Do you think you are a king because you compete in cedar? Did not your father eat and drink and do justice and righteousness? Then it was well with him. He judged the cause of the poor and needy; then it was well. Is not this to know me? declares the LORD. Jer. 22:15-16
"Are you the one who is to come, or shall we look for another?" And Jesus answered them, "Go and tell John what you hear and see: the blind receive their sight and the lame walk, lepers are cleansed and the deaf hear, and the dead are raised up, and the poor have good news preached to them. Matt. 11:3-5
'Awareness of vocation' is by no means the same thing as Jesus having the sort of 'supernatural' awareness of himself, of Israel's god, and of the relation between the two of them, such as is often envisaged by those who, concerned to maintain a 'high' christology, place it within an eighteenth-century context of implicit Deism where one can maintain Jesus' 'divinity' only by holding some form of docetism. Jesus did not, in other words, 'know that he was God' in the same way that one knows one is male or female, hungry or thirsty, or that one ate an orange an hour ago. His 'knowledge' was of a more risky, but perhaps more significant, sort: like knowing one is loved. One cannot 'prove' it except by living it. Wright, JVG
A central Christian conviction is that Jesus is the revelation of God. Our knowledge of God is intimately tied up with this Jewish prophet from Nazareth. But what about Jesus's knowledge of God? Within what epistemological framework was Jesus working from birth to death to birth from the dead?
Wright rejects the notion that Jesus possessed a Chalcedonian christology, a supernatural awareness of his unique, infinite relationship with God. Judging by Jesus's answer to John the Baptist quoted above, this seems to be a right rejection. When asked if he is "the one to come", Jesus does not point John to his divine credentials, his membership within the trinity, his knowledge of God that goes back before the dawn of time. Instead, he informs John that justice is taking place for the poor and the needy. What is the significance of this?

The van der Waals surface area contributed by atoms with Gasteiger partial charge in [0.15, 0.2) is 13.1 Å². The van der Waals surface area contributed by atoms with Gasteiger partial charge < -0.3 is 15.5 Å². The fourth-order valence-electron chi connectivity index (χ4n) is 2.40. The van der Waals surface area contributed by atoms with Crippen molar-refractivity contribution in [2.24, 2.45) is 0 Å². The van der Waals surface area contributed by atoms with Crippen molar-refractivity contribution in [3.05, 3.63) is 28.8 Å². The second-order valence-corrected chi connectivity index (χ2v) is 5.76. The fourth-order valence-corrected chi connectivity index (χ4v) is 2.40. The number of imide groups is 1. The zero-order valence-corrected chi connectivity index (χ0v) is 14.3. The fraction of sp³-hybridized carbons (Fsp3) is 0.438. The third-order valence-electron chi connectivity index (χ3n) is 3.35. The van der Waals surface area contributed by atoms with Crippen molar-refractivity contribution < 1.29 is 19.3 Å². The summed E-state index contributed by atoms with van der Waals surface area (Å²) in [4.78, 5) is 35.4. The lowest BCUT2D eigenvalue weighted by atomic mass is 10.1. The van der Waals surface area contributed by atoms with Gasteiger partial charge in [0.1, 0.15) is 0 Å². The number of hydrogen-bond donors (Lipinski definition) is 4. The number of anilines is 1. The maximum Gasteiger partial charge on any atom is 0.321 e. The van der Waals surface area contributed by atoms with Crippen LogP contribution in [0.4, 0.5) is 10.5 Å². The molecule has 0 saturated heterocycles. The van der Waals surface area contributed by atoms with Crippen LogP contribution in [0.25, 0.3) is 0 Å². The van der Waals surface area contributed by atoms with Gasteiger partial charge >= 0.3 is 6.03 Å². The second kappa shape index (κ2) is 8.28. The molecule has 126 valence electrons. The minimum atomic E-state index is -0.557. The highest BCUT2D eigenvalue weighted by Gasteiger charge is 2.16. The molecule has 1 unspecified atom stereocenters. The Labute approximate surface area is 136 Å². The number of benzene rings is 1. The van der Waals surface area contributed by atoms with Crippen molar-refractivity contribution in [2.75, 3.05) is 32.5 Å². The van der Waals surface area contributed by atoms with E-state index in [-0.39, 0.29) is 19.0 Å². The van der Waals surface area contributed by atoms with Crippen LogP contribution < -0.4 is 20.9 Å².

To take up Wright's point, perhaps it is through this doing of justice that Jesus knew God and knew his own relation to this God. The passage in Jeremiah 22 speaks of what it means to be a king, and the conclusion is that it entails doing justice and righteousness. Without such doing, being the "king" (or "the one who is to come") was an empty title, and knowledge of God was absent.
The extent to which Jesus participated in God's bringing of justice to the world through teaching, preaching and healing was the extent to which he knew God and knew his own unique relation to this God. I think this gets to the heart of what it means for us to know God. It is not about us merely knowing the kind of person Jesus is. It is not about having a "high" christology. It is about being "in Christ", being in the one who has already come and will return once more, which means participatung in his kind of life - a life of justice, peace and joy in the spirit. The extent to which we participate in God's mission to bring justice to earth -- a mission motivated by perhaps nothing more or less than God's love for justice -- is the extent to which we know the God revealed in Jesus. This is the uncomfortable epistemology of the Bible.
"One cannot 'prove' it except by living it."
I can only end by concluding that I know very little of God, so you probably shouldn't believe a word of what I say.